Among the many thorny conversations Brad Pitt and Angelina Jolie will eventually have to have with their six kids following their recently announced plans to divorce, lies one in particular that routinely stumps even the most grounded parents: how to explain to your kids that you are dating someone who is not their mom or dad. Some of us find it equally challenging to explain to our kids why we’re not dating.
Last week was National Unmarried and Singles Week. This had nothing to do with the timing Jolie chose to file for divorce. However, stats show that Brad and Angie are in good company, because there are over 109 million unmarried adults in the US – 45% of the population. Roughly 35 million Americans live alone. Forty percent of babies born in the US today have single parents. And lastly, more women than men are single, roughly 53% vs. 47%.
So you’d think it’d be straightforward to explain to children of divorce that Mom or Dad is dating seriously, or serious about remaining single. The classic, conventional wisdom is that kids are afraid you will remarry and be less available to them, and that they need parental reassurance that they are, and will always be, the priority. The flipside concern is avoiding making children feel overly responsible for a parent’s happiness, health, and economic welfare, if the parent remains single.
In my family, the funny twist is that I’m happily unmarried, but my kids seem to want me to get remarried. Since my divorce from their dad three years ago, every time I put on lipstick, go out at night, or have a male friend stop by the house, one of my children will invariably ask when I’m marrying whoever it was I put lipstick on for, or when he’ll be their stepdad. It’s as if there’s only one relationship model they understand: marriage. And if you’re thinking this is normal behavior for little kids, think again: my kids are 14, 17, and 19.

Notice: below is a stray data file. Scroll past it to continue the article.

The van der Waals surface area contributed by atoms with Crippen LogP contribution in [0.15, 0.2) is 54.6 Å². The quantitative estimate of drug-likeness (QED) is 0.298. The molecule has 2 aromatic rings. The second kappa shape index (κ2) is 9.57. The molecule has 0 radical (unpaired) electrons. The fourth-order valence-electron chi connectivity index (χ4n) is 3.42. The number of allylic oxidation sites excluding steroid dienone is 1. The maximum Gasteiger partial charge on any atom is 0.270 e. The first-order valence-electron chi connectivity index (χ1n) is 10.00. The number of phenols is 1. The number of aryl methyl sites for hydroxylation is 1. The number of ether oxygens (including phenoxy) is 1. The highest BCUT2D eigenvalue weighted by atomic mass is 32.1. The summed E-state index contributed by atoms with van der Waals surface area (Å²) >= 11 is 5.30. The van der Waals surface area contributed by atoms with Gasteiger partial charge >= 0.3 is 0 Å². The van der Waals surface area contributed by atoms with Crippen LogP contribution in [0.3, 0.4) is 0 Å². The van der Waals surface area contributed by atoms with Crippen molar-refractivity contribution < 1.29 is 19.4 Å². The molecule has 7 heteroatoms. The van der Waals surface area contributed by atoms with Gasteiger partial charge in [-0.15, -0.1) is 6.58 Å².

The divorce from their dad, after 20 years together, was my second divorce. I’m not sure I ever want to get married again. I’ve told my kids many times that I want to date a few wonderful men, nothing serious, and that I don’t want to settle down and remarry anytime soon. Their response has been to insist “You can’t do that, Mom!” As if there are strict rules for Mom-Dating that I apparently keep violating.
I’m usually in favor of being transparent with my kids about every imaginable subject. But I’ve found with post-divorce dating, less is more. Maybe the subject is unavoidably painful for them. They don’t want the details, even the details about the kind of single life I’m trying to create for myself.
But I’m going to keep trying to explain my single life, because one of the most important examples we can set for our kids is our approach to relationships. I want to model that it’s okay to be single. I want them to see that marriage is not the only path to happiness, and that at times, it can actually be a huge barrier to it. I don’t want them to view every man or woman in life as valuable only as a potential mate. I want them to see how fruitful it is to take time for yourself, to have a range of friends and boyfriends, and to enjoy the productive, reflective stage of singledom. I want my kids to know that being single is not a weird or temporary state.
Maybe I’ll stay single forever. Maybe I’ll remarry and live happily ever after. Being comfortable being single means being comfortable relying on yourself, which is healthy whether you stay single or become half of a couple. Part of post-divorce parenting, for me, is to show my kids that being single, temporarily or permanently, is a valid lifestyle. My hope? They will feel comfortable being single themselves at various times throughout their lives.
And maybe, they will stop grilling me every Sunday morning about what I did the night before.